You Can Lead a Horticulture,

but you can’t make her think.

It’s Dorothy Parker’s birthday! 

A friend likes to tell me that if I stick around long enough, I show great promise of becoming every bit as bitter an old broad. I’m sure you do too.

So have a martini, on us, and a poem, on Dorothy.

In youth, it was a way I had
To do my best to please,
And change, with every passing lad,
To suit his theories.

But now I know the things I know,
And do the things I do;
And if you do not like me so,
To hell, my love, with you!

–D. Parker

NB this is also the motto of my love life. Explains a bit, no?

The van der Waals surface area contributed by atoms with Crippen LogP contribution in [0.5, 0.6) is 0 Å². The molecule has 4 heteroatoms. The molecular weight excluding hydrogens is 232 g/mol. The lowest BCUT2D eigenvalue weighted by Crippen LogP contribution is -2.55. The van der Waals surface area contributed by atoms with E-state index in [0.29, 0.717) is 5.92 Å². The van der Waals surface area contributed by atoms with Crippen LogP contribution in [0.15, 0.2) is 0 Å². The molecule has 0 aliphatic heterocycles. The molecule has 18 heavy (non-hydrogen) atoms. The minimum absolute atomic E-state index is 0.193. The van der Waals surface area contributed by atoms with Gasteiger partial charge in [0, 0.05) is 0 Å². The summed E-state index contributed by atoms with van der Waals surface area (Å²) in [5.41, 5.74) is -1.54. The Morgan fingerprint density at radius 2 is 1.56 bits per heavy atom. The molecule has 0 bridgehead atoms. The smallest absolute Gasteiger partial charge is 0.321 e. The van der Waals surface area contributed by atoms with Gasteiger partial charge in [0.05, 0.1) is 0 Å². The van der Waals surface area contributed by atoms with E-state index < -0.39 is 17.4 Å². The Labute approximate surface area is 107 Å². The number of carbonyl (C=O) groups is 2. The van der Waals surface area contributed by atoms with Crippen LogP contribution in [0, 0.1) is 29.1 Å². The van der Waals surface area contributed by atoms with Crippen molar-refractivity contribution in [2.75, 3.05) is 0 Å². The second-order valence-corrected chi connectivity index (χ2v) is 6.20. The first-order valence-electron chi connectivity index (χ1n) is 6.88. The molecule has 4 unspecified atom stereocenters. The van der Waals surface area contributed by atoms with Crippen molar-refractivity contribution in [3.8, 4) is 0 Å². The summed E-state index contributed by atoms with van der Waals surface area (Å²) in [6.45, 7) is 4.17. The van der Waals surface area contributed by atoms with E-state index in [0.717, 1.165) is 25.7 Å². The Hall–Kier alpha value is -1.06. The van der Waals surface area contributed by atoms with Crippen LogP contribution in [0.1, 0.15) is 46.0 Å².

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2 thoughts on “You Can Lead a Horticulture,

  1. Here’s my Dorothy Parker anecdote for you:

    ‘Meanwhile, the New Yorker kept going downhill. From an original runoff of fifteen thousand copies in February, its circulation fell to a pernicious-anemia low of twenty-seven hundred copies in August. One evening, during that summer of Harold Ross’s greatest discontent, the harried editor ran into Dorothy Parker somewhere. “I thought you were coming into the office to write a piece last week,” he said. “What happened?” Mrs. Parker turned upon him the eloquent magic of her dark and lovely eyes. “Somebody was using the pencil,” she explained sorrowfully.’

    –James Thurber, The Years With Ross

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